Thinking of bringing seasonal workers on staff to help out during your busy season?

Keep in mind that these temporary workers are typically subject to the same employment tax rules as your regular employees. You'll generally have to withhold social security and Medicare taxes, as well as federal income tax from their wages. You'll also have to follow payroll tax deposit rules and employment return filing requirements.

There are special filing rules if you only hire employees at a specific time of year, such as the holiday season. For each quarter that you pay wages, you can check the box for "seasonal employer" on Form 941, "Employer's Quarterly Federal Tax Return." By notifying the IRS of your seasonal status, you're not required to file returns for quarters when you have no wages or tax liability.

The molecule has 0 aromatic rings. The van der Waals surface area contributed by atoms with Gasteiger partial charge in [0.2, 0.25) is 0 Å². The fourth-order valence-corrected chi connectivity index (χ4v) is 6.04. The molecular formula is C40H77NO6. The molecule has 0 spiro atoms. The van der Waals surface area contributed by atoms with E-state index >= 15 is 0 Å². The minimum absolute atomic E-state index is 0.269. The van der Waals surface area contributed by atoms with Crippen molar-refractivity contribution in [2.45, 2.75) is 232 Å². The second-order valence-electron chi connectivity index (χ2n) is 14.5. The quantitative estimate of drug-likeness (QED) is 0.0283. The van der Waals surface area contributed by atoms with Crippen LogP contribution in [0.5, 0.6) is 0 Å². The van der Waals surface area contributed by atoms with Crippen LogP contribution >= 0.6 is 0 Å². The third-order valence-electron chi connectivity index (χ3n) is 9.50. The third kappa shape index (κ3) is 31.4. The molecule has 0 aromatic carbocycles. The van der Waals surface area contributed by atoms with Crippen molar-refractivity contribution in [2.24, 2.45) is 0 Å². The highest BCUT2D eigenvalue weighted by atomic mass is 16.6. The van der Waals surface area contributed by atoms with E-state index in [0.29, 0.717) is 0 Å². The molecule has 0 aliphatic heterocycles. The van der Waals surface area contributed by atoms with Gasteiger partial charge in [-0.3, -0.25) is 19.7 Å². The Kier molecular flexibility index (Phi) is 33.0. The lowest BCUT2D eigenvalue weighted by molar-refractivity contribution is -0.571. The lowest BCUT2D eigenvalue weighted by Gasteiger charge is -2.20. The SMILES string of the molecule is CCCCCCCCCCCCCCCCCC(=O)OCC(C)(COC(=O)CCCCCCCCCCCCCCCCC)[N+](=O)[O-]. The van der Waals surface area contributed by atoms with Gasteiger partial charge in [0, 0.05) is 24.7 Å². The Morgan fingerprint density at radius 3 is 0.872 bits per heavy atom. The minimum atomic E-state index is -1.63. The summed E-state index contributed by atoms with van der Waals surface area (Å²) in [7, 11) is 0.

State rules regarding seasonal employees vary. In addition to reporting these employees as new hires and filing quarterly state payroll reports, you may have to request classification as a seasonal employer by completing a special form. In some states, you're required to reapply periodically. Qualifying as a seasonal employer can affect your staff's eligibility for unemployment benefits as well as your experience rating, which determines your tax rate.

When you hire seasonal farm or agricultural workers, additional rules may apply, even if you pay your help in cash.

Please call for more information about payroll tax rules, recordkeeping requirements, and documentation for seasonal employees. We're here to make sure your busy season goes smoothly.


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